The cytokine expression levels of the immunized chickens were evaluated using GeXP analysis. The GeXP assay was designed originally for a high throughput and differential assessment of a multiplexed expression profile by a single RT-PCR . The assay has a high dynamic linear range and improved sensitivity and specificity compared to other platforms . The co-administration of the H5 DNA vaccinated SPF chickens with the pDis/IL-15 adjuvant was able to induce higher IL-15 gene levels than the control group (P < 0.05). However, only low levels of the IL-18 gene were observed among the treatment groups compared to the control group. Other cytokine genes including the TGF-β, GMCSF, IL-4, TNFSF13B, IL-1β, IFN-γ, IL-12β showed low levels of gene expression following the H5 DNA vaccination, probably due to the fact that the 56-day-old chicken spleens were collected at the end of the experiment.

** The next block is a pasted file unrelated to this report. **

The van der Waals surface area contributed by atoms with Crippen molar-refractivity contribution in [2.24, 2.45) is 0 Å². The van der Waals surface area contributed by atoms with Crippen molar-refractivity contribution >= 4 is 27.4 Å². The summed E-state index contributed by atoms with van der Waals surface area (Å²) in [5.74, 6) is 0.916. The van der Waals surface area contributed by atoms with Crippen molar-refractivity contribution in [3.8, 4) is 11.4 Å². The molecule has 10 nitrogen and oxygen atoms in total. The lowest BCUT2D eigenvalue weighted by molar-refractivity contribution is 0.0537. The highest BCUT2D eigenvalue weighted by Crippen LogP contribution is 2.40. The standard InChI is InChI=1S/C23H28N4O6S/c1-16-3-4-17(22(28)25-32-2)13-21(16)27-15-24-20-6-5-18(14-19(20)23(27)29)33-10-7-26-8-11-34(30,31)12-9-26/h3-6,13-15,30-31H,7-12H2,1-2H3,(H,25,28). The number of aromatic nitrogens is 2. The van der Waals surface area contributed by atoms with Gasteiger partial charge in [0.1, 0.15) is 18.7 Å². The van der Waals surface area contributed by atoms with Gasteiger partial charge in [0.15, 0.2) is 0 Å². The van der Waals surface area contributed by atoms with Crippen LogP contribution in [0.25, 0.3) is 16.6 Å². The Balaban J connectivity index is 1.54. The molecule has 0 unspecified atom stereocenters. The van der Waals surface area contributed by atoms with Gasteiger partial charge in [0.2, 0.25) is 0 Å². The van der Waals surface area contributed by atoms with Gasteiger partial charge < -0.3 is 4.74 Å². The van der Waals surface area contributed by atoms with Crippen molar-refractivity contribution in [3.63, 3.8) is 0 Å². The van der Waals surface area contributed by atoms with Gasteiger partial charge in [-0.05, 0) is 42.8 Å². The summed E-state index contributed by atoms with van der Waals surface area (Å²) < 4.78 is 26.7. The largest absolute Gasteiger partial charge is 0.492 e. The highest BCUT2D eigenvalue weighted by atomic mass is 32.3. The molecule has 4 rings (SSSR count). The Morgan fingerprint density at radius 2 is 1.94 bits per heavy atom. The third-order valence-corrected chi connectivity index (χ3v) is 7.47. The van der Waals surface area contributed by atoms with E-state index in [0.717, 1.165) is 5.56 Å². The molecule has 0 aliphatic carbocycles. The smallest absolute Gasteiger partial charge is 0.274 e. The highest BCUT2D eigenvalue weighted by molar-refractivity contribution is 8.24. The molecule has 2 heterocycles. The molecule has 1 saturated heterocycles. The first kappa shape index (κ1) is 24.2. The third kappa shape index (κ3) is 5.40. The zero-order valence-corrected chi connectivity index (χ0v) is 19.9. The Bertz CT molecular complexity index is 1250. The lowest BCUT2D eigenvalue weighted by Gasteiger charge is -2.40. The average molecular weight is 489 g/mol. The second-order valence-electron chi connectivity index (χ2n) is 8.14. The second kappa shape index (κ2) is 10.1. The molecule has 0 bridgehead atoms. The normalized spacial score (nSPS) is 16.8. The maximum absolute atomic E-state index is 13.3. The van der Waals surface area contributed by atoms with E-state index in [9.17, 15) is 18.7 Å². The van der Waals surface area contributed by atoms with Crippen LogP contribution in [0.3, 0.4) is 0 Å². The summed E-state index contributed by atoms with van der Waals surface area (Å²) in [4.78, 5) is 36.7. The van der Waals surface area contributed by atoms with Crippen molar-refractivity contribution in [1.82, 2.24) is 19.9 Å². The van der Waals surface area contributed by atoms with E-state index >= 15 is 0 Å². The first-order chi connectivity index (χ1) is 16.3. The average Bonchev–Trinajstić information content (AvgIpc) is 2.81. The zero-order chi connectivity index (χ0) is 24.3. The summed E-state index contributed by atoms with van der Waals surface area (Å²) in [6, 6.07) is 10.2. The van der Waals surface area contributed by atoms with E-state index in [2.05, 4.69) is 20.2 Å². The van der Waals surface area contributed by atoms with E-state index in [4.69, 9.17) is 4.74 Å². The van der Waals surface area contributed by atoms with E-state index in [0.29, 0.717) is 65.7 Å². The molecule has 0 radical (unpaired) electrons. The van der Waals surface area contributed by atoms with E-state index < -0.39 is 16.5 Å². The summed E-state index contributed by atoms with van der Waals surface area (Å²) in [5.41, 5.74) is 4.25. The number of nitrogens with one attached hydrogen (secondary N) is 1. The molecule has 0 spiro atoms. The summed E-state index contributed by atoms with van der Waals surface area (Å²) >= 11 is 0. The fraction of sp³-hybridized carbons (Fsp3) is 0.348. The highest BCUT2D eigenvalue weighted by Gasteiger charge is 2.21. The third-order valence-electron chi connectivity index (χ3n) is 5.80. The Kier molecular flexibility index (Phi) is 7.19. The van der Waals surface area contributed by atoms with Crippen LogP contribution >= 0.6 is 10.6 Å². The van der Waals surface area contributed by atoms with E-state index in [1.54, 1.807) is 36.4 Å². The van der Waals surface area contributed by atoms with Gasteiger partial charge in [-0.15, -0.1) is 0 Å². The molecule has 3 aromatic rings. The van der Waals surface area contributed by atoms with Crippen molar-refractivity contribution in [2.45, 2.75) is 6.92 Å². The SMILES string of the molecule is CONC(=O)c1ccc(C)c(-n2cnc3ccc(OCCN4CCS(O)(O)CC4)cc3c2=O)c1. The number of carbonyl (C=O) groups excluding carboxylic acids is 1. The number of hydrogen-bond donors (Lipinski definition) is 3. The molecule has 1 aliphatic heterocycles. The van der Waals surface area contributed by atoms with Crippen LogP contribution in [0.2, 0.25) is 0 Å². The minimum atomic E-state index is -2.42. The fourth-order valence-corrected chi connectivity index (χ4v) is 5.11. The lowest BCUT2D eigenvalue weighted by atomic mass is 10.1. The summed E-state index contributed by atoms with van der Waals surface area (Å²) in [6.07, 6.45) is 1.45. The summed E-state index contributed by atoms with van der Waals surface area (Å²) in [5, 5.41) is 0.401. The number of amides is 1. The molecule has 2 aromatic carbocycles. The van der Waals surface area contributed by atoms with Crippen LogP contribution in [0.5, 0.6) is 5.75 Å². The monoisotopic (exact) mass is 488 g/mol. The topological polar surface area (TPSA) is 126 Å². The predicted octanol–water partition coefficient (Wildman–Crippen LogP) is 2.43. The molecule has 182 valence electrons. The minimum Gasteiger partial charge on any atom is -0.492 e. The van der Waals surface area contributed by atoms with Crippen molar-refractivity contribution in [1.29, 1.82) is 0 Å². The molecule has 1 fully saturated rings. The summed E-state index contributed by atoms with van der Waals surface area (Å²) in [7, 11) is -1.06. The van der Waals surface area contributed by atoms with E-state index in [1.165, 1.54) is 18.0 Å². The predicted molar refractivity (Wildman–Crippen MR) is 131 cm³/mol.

In this study, we evaluated the immuno-regulatory effects of the co-administration of pDis/H5 + pDis/IL-15 or pDis/IL-18 via assessed on the peripheral blood CD4 and CD8 population and the cytokine expression levels. These results provide evidence that the pDis/IL-15 adjuvant was able to increase the CD4+ T cell population and stimulate the expression of IL-15 which might play a part in immunity against influenza via the induction and maintenance of CD8+ T cell memory, and providing help to B cells for antibody production. However, studies on the biological activities of IL-15 and IL-18 using the in vitro recall assay or evaluation on the regulation of cytokines on the NK cell (CD3-/CD8+) activity and interferon-γ production should be further appraised in the future together with the challenge of the H5N1 virus against the vaccinated chickens. These studies can contribute to the understanding on the role of the pDis/IL-15 adjuvant as a protection against the AIV.